Three Prominent Books Written by Chimamanda Adichie
The writer started her career as early as when she was in college. However, novels and her educational and feminist lectures and essays brought her into the limelight. She is known for her three novels Purple Hibiscus, Half of a Yellow Sun, and Americanah. The books are discussed below in line with their achievements and awards.
Purple Hibiscus is both a post-colonial novel and a bildungsroman. Bildungsroman novels trace the physical and psychological growth of a child. It is a genre that is focused on the coming of age of a character. Chimamanda’s Purple Hibiscus is a story of the coming of age of Kambili, the novel’s protagonist, and Jaja, her brother. The novel begins with a quote from Chinua Achebe’s Things Fall Apart “Things started to fall apart at home when my brother, Jaja, did not go to communion.”
As a post-colonial novel, the novel exposes the ills and harm colonialism did to the African culture. Kambili’s father, Mr. Eugene, detests the African tradition and fully embraced the white man’s culture. Being an extremist, he tortures his children anytime they deviate from the church tradition. Chimamanda Adichie did justice to the post-colonial lives of the characters. And being a bildungsroman novel, it is majorly read by teenagers and youths. The book became part of the secondary school curriculum.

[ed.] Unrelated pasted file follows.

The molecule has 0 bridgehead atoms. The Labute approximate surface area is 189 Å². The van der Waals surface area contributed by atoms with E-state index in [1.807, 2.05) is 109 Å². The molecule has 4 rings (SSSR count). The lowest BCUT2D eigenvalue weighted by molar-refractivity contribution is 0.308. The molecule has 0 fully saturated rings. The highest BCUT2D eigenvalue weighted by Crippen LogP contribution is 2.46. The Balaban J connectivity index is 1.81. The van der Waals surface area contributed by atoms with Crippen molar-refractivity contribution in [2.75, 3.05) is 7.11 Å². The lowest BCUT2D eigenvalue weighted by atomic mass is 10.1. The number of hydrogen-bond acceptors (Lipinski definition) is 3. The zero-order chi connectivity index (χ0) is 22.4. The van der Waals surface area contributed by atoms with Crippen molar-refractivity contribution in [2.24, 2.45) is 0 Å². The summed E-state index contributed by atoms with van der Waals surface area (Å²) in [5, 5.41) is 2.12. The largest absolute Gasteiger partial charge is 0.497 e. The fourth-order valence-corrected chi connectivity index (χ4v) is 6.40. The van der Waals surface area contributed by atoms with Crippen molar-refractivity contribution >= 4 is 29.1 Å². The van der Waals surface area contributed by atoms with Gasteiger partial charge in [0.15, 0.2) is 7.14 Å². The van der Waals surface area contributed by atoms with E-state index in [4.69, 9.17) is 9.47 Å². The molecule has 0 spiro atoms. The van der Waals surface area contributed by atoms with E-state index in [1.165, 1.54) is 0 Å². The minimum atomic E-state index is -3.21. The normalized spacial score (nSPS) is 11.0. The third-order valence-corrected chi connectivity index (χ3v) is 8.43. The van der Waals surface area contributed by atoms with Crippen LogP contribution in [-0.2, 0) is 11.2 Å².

List of Awards and Nominations Won By Purple Hibiscus
This novel, which was read globally, was published in 2003 and awarded The Best First Book (Africa) and Best First Book (overall) by Commonwealth Writer’s Prize in 2005. The book also won the 2004 Hurston/Wright Legacy Award for Best Debut Fiction Category. Also, the book received the following listings and nominations.
- 2004/2005 John Llewellyn Rhys Prize
- 2004 Best Book For Adults Award by the Young Adult Library Services Association (YALSA)
- 2004 Booker Prize
- 2004 Orange Prize for Fiction
Half of a Yellow Sun